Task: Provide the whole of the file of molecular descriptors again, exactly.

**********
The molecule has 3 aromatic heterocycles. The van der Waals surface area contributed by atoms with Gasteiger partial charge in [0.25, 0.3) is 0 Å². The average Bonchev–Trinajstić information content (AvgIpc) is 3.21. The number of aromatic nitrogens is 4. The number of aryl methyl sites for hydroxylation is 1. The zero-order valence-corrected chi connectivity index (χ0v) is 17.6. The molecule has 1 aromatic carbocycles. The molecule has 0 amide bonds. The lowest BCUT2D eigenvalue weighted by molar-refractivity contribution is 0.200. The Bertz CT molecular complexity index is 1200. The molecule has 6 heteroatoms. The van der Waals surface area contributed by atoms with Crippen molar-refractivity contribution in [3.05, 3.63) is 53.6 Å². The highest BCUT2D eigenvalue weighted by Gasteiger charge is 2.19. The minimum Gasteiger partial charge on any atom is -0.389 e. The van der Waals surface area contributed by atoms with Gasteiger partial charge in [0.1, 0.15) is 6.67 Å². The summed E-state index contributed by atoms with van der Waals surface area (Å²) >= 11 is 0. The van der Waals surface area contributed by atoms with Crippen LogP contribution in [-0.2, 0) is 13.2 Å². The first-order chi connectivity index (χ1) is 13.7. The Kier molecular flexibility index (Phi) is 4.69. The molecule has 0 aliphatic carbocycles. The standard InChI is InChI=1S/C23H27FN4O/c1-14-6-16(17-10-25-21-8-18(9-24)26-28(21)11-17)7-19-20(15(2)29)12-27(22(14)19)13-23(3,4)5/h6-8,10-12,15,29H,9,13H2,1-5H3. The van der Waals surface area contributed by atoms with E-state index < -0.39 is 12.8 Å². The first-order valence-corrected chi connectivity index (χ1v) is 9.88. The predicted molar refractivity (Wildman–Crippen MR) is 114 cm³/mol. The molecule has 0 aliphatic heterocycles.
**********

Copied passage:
The molecule has 3 aromatic heterocycles. The van der Waals surface area contributed by atoms with Gasteiger partial charge in [0.25, 0.3) is 0 Å². The average Bonchev–Trinajstić information content (AvgIpc) is 3.21. The number of aromatic nitrogens is 4. The number of aryl methyl sites for hydroxylation is 1. The zero-order valence-corrected chi connectivity index (χ0v) is 17.6. The molecule has 1 aromatic carbocycles. The molecule has 0 amide bonds. The lowest BCUT2D eigenvalue weighted by molar-refractivity contribution is 0.200. The Bertz CT molecular complexity index is 1200. The molecule has 6 heteroatoms. The van der Waals surface area contributed by atoms with Crippen molar-refractivity contribution in [3.05, 3.63) is 53.6 Å². The highest BCUT2D eigenvalue weighted by Gasteiger charge is 2.19. The minimum Gasteiger partial charge on any atom is -0.389 e. The van der Waals surface area contributed by atoms with Gasteiger partial charge in [0.1, 0.15) is 6.67 Å². The summed E-state index contributed by atoms with van der Waals surface area (Å²) >= 11 is 0. The van der Waals surface area contributed by atoms with Crippen LogP contribution in [-0.2, 0) is 13.2 Å². The first-order chi connectivity index (χ1) is 13.7. The Kier molecular flexibility index (Phi) is 4.69. The molecule has 0 aliphatic carbocycles. The standard InChI is InChI=1S/C23H27FN4O/c1-14-6-16(17-10-25-21-8-18(9-24)26-28(21)11-17)7-19-20(15(2)29)12-27(22(14)19)13-23(3,4)5/h6-8,10-12,15,29H,9,13H2,1-5H3. The van der Waals surface area contributed by atoms with E-state index < -0.39 is 12.8 Å². The first-order valence-corrected chi connectivity index (χ1v) is 9.88. The predicted molar refractivity (Wildman–Crippen MR) is 114 cm³/mol. The molecule has 0 aliphatic heterocycles.